Saban's Adventures of Pinocchio
|Saban's Adventures of Pinocchio|
Screenshot from the TV series Saban's Adventures of Pinocchio, displaying Gepetto and Pinocchio
(Mokku of the Oak Tree)
|Anime television series|
|Directed by||Seitaro Hara|
|English network||BBC (United Kingdom)
HBO (United States)
|Original run||January 4, 1972 – January 1, 1973|
Saban's Adventures of Pinocchio, also known as Mokku of the Oak Tree (樫の木モック Kashi no Ki Mokku?), or Mokku Woody the Oak Tree in Japan, is a 52 episode anime series by Tatsunoko Productions first aired on Fuji Television in 1972. The story is based on the novel The Adventures of Pinocchio by Italian author Carlo Collodi.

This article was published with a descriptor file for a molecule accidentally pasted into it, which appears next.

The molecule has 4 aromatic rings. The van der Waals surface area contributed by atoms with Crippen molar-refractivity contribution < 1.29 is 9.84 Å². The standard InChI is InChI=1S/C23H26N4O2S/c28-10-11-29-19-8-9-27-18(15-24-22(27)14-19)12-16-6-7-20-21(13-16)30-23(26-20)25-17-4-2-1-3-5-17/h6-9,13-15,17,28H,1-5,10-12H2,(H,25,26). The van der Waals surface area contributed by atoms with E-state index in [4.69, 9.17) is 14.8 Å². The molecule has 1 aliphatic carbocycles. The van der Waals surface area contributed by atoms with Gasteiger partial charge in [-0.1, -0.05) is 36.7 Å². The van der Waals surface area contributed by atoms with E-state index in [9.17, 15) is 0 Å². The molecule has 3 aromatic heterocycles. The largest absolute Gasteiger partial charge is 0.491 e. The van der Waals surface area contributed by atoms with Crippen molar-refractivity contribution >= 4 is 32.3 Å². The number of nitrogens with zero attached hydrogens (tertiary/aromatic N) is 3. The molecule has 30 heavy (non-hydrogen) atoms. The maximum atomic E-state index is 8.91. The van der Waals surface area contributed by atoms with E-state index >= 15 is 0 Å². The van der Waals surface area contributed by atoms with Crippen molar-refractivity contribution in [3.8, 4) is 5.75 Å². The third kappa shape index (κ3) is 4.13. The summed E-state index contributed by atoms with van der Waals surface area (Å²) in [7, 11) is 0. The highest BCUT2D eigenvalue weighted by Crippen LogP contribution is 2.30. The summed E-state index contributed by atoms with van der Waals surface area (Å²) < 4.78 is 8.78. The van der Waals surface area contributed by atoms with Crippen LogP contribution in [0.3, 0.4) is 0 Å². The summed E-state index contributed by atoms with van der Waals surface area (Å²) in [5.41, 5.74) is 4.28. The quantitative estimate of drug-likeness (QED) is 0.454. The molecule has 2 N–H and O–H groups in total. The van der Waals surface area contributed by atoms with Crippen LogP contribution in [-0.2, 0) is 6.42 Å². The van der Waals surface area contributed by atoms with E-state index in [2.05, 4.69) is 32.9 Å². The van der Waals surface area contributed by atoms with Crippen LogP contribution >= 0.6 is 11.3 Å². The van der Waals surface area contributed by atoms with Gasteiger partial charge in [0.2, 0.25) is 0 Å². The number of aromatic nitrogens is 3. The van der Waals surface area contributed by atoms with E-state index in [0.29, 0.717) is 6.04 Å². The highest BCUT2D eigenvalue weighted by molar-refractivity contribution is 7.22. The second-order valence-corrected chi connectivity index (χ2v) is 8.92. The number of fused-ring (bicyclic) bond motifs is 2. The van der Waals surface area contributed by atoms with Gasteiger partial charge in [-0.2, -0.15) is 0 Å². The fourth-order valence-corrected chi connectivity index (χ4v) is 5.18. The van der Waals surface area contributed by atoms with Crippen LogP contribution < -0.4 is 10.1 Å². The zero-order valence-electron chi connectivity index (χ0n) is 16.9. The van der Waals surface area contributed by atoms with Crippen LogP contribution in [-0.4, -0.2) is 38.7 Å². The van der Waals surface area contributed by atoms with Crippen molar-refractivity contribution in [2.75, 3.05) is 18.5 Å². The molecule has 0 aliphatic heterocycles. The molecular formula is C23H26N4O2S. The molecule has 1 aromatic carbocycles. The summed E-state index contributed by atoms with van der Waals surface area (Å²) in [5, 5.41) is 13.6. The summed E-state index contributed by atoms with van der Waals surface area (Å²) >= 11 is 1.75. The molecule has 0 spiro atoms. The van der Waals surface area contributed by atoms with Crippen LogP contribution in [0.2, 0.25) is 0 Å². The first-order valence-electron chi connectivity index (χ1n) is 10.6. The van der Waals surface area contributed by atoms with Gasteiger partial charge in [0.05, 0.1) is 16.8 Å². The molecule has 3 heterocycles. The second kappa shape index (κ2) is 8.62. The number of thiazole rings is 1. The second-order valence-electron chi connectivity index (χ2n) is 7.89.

Unlike the lighter, more cheerful tones of the Disney Version and Nippon Animation's version Piccolino no Bōken, this series has a distinctly darker, more sadistic theme, and portrays the main character, Pinocchio (Mokku), as suffering from constant physical and psychological abuse and freak accidents.
This version of tells a story of an extremely gullible, naive and morally confused wooden doll brought to life by a mystical blue fairy. Pinocchio (Mokku) is characterized as having many character faults which he must learn to overcome in order to be worthy of being granted humanity. Some of these character faults include selfishness, rudeness, insensitivity, indolence, obstinacy, over- trusting, self-pity, stupidity, disobedience, compulsive lying, arrogance, greed, cowardice, recklessness, cruelty, foolishness and an inability to learn from mistakes.